Tips

You might find these tips handy :

  • tap timer to pause the clock and restart it
  • tap and drag out from timer box to select a time period
  • use meaningful tags, use multiple tags
  • use quick filter search to zoom into that topic or area

Coming soon

These are some future features which might make Tagninju more useful :

  • sync between versions [ entries shared across devices : mobile, web and tablet ]
  • dropbox integration
  • csv import / export [ to and from spreadsheet ]
  • bar charts to show time and cost spent by tag
  • shared groups

Some of these features will be more useful to professionals, small business founders and freelancers and will be released as part of the upcoming paid version : TagNinju Pro.

Suggestions

Im interested to see how people use TagNinju for tracking time and cost, for achieving goals and personal growth.

Please do email me with your suggestions and feedback at justgord@gmail.com

Just wanted to share a small ‘teaser’ from a project I’m really excited about, GridMaths.com

I’ve just finished adding support for the buttons keyboard which lets you make cool counting lessons for younger kids, so here’s a screenshot teaser to enjoy before we go live with the beta site in a few days :

gridmaths_com_teaser_001

If you haven’t guessed already from the above pic, the idea of GridMaths.com is to have an interactive quad grid paper environment in your browser or tablet, where you can work out math problems like long division, multiplication and so on.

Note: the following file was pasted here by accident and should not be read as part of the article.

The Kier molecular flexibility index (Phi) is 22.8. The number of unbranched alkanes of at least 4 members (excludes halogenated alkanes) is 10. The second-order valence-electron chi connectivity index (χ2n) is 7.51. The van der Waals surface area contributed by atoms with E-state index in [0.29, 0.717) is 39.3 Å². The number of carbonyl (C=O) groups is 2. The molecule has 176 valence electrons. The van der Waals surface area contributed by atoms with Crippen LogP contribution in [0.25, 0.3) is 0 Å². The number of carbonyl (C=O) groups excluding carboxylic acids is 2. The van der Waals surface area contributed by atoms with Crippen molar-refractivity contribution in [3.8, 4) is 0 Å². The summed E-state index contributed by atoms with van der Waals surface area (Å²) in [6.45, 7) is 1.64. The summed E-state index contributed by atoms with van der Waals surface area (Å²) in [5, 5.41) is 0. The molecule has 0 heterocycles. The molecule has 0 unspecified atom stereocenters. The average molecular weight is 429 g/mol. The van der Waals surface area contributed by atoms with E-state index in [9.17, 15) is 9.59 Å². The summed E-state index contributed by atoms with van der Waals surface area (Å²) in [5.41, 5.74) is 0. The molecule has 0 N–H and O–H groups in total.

My 9yo son has been doing lots of KhanAcademy exercises, working his way up to multiplying decimals..[ which Im pretty chuffed with ].   You really need grid paper to do those as you have lots of adding up in columns.. so anyway we spent ages getting quad ruled grid paper in Bangkok, as this is less common, or at least not easily found in the otherwise excellent stationary shops in the main shopping malls.

Some of these problems take a fair bit of working, so its easy to make typo mistakes .. it seemed to me if you could type in a grid that would really help.  When I thought about how much time Id spent hunting down stationary and that Id spent about $50 in the last year on grid paper… something kind of clicked and I decided to make a prototype and see if it would help.  thus was born GridMaths.

Heres a worked example, of a  ‘long multiplication with decimals’  problem done on a GridMaths sheet :

gridmaths_com_teaser_003

This would have been a tweet but has snowballed beyond its 140 char limits into a definite POST.

Twitter has been offline for the last 40minutes, and I really wanted to blip / tweet / ping the world that I had been enjoying some things…

Enjoyments

Have been enjoying the following without any guilt whatsoever :

– ‘religulous‘ doco last nite, very irreverend, very entertaining

– ‘Rereading Darwin‘ – still radical & relevant if we can grok eon sized time-spans

– web based interactive graphing calculator : www.abettercalculator.com

These are all awesome things, relying as they do on the advances that can be made when young people have freedom to think, to learn, have access to books and mentors and dont need to spend all their time either at war or gathering food or preparing shelter.